Interaction between Staphylococcus aureus and Pseudomonas aeruginosa in cystic fibrosis lungs


Fellow: Qing Tang, PhD

Mentor:  Joshua Woodward, PhD
Assistant Professor, Microbiology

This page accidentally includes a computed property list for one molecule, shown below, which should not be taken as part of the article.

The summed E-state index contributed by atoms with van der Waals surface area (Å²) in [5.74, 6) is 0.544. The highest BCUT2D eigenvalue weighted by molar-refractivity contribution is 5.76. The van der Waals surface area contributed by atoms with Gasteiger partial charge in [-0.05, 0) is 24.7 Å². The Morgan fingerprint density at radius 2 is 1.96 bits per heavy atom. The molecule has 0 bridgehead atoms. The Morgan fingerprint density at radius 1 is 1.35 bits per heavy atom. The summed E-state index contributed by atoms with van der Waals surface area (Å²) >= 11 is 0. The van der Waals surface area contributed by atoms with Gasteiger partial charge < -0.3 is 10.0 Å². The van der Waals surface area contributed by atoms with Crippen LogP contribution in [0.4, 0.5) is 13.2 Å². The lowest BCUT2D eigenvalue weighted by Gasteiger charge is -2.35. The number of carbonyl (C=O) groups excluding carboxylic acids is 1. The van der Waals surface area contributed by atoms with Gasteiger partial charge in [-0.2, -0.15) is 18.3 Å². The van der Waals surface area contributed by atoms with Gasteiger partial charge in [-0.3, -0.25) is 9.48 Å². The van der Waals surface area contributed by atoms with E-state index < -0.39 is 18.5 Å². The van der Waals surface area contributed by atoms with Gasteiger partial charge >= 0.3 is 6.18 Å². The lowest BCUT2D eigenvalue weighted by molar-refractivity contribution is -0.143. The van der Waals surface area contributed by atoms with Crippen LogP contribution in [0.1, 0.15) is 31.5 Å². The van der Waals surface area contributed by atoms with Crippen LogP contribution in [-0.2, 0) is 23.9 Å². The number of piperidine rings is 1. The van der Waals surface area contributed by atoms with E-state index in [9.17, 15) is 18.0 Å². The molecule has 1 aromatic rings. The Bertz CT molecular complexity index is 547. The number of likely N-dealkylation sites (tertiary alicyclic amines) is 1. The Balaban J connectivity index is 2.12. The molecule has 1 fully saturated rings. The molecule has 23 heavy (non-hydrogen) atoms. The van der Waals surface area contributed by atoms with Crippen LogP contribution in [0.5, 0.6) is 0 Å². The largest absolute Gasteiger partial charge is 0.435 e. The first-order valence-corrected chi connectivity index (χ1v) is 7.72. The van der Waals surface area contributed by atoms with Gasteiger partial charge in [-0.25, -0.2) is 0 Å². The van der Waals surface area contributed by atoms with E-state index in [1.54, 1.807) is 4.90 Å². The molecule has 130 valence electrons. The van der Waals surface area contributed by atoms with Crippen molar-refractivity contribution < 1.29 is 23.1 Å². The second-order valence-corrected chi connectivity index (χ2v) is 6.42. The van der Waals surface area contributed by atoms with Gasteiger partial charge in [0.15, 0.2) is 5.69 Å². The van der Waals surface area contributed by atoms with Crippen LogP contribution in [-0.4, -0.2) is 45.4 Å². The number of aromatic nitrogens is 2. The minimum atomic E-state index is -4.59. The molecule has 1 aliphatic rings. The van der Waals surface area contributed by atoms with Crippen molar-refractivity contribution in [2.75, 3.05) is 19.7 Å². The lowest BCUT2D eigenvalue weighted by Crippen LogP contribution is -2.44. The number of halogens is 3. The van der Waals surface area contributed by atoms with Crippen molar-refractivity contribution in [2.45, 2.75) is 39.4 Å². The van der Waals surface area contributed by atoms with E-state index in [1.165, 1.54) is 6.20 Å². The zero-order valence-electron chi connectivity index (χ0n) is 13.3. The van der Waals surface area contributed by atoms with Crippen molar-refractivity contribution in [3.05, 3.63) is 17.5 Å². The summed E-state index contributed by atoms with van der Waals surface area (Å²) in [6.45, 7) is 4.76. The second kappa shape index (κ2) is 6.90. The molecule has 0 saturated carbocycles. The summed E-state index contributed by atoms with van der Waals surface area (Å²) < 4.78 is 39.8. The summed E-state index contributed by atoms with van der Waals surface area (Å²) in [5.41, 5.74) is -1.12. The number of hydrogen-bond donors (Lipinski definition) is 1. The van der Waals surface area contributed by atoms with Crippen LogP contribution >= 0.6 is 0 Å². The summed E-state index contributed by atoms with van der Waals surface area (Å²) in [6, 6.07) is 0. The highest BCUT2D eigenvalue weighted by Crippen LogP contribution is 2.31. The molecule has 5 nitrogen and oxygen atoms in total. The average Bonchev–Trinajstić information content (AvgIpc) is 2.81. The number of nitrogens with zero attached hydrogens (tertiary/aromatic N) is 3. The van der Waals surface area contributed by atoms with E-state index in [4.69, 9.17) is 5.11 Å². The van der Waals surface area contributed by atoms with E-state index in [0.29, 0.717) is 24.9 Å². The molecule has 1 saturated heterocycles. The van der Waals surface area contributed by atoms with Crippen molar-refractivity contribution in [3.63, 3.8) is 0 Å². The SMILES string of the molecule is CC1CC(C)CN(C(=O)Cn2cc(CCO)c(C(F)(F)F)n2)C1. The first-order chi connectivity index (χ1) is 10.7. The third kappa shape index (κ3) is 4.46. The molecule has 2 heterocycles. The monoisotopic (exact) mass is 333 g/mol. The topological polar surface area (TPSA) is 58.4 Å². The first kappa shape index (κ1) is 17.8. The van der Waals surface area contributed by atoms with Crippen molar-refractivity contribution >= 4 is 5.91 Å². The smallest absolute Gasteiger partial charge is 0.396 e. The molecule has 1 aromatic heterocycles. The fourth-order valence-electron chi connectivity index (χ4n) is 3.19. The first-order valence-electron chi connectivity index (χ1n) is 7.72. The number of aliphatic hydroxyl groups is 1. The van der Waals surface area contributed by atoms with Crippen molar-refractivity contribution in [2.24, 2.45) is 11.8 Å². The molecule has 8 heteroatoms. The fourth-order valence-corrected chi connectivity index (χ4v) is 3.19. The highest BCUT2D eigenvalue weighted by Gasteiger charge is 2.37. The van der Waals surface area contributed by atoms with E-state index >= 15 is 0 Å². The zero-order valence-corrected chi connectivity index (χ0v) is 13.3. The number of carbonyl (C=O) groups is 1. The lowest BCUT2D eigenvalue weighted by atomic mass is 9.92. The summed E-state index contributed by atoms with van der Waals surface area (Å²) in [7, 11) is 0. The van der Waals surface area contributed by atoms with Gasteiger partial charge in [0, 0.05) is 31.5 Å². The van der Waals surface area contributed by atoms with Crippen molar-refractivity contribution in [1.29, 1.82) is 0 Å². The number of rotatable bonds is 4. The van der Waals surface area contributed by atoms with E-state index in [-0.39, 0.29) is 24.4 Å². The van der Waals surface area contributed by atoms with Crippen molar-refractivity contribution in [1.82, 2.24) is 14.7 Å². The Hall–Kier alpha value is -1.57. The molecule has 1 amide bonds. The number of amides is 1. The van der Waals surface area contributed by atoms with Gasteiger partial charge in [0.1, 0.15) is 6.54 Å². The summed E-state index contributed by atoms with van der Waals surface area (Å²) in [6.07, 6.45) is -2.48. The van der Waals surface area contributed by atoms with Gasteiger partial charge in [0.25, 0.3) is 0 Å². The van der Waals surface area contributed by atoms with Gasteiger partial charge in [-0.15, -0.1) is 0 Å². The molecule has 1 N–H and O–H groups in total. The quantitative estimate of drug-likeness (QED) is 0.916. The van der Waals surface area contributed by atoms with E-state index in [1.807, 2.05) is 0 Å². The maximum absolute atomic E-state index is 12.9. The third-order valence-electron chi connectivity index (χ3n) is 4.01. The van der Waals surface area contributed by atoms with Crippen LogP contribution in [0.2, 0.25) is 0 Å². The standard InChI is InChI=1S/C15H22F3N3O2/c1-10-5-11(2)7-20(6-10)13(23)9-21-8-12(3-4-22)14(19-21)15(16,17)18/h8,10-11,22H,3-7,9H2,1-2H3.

Individuals with cystic fibrosis (CF) are highly susceptible to chronic polymicrobial lung infections, among which Staphylococcus aureus and Pseudomonas aeruginosa are most frequently isolated from the airways and mainly contribute to the morbidity and mortality of CF patients. Moreover, co-culture of these two pathogens are more virulent and exhibit higher antibiotic resistance, as well as can cause higher airway inflammation than monoculture infection with either species. P. aeruginosa and S. aureus are widely thought to have interspecies interaction with the mechanisms largely unknown. Producing cyclic di-adenosine monophosphate (cdA) is critical for the growth and immune capacity of S. aureus, whereas P. aeruginosa doesn’t produce this signaling molecule. In our preliminary data, cdA was observed to bind with P. aeruginosa cytoplasmic RNA-binding protein PA2582 with high specificity and affinity. PA2582 was observed to an intrinsic repressor for biofilm formation, and the repression activity was abrogated upon binding to cdA though unknown mechanisms. This study will characterize the regulatory mechanism of PA2583 in biofilm formation by identifying its sRNA targets and revealing the downstream signaling cascade induced by cdA. We will also illustrate the unknown mechanisms that affect how these two main pathogens of CF airways coexist and interact in planktonic and biofilm co-culture, as well as during coinfections using tissue culture and murine infection models. Thus, this study will reveal the mutually beneficial communication signaling pathways between P. aeruginosa and S. aureus in CF lungs, and provide new insights into elimination of polymicrobial infections.